Scam callers pose as police in St Albans
PUBLISHED: 15:51 10 April 2019 | UPDATED: 15:51 10 April 2019
Bogus callers have contacted St Albans residents claiming to be police officers and asking for bank details.
The scam involves a phone call via a mobile or landline number, with the caller telling the victim they are a police officer and there has been fraudulent use on their bank account.
The victim is then told to put their bank cards and/or money into an envelope and give them to a courier or taxi, which the scam callers then sends to their house. If the bank cards are collected the scammers then use them to withdraw large sums of money.
The callers also ask for people’s help investigating the fraud and asks them to disclose their bank details, including their account and PIN numbers.
Since Saturday, March 23 there have been five incidents of these calls reported to police in St Albans, four of which were unsuccessful. In one incident, £5,000 was withdrawn but a partner intervened and no money was handed over, and in another £200 was stolen.
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Neighbourhood Sgt Paul Caro from the St Albans Central, North and West Safer Neighbourhood Team said: “Police officers will never ask for people’s bank details – never give your bank details to anyone.
“The majority of people realise this is a scam and have refused to part with their personal and bank details. However, unfortunately some have fallen victim to this scam and subsequently had thousands of pounds stolen from their account.”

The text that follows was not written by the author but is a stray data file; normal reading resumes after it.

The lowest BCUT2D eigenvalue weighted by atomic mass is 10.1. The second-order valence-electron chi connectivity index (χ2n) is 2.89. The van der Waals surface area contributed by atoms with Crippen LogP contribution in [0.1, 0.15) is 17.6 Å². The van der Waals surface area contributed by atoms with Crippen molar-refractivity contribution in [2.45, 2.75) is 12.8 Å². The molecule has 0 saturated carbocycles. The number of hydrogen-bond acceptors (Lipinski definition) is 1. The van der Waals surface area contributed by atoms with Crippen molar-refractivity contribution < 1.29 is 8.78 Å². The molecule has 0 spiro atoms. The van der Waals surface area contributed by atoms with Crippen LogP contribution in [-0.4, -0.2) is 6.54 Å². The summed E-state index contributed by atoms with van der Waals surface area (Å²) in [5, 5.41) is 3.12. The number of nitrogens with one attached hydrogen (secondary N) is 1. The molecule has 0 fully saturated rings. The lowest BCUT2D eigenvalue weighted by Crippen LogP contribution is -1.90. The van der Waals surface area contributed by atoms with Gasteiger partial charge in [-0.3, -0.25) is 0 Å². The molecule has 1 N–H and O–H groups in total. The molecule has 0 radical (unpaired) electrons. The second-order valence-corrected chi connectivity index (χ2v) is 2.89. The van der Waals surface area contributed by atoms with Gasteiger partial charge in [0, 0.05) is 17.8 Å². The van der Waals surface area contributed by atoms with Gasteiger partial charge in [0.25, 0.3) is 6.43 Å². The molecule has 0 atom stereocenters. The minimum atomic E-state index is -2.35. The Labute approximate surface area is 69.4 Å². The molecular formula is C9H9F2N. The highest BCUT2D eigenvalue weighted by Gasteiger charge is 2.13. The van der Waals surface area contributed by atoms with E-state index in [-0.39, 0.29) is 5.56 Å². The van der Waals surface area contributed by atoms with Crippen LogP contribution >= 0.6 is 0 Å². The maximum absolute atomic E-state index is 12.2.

Police are reminding residents that their bank or police would never ask for bank details or a PIN number over the phone, and would never ask them to withdraw money and send it via taxi, courier or any other means. The same applies to bank cards and other personal property.
If you are not happy with a phone call and are suspicious of the conversation you have with the caller then please end the call and dial 101 or report online www.herts.police.uk/Report/Report.
Remember, when reporting a suspicious phone call to police, wait at least five minutes before attempting to make the call to ensure you’re not reconnected to the offender.
Alternatively, use a mobile phone or a neighbour’s phone or test your landline by phoning a friend or relative first, to ensure you aren’t still unwittingly connected to the offender.
If you have concerns about your bank account, visit your local branch.
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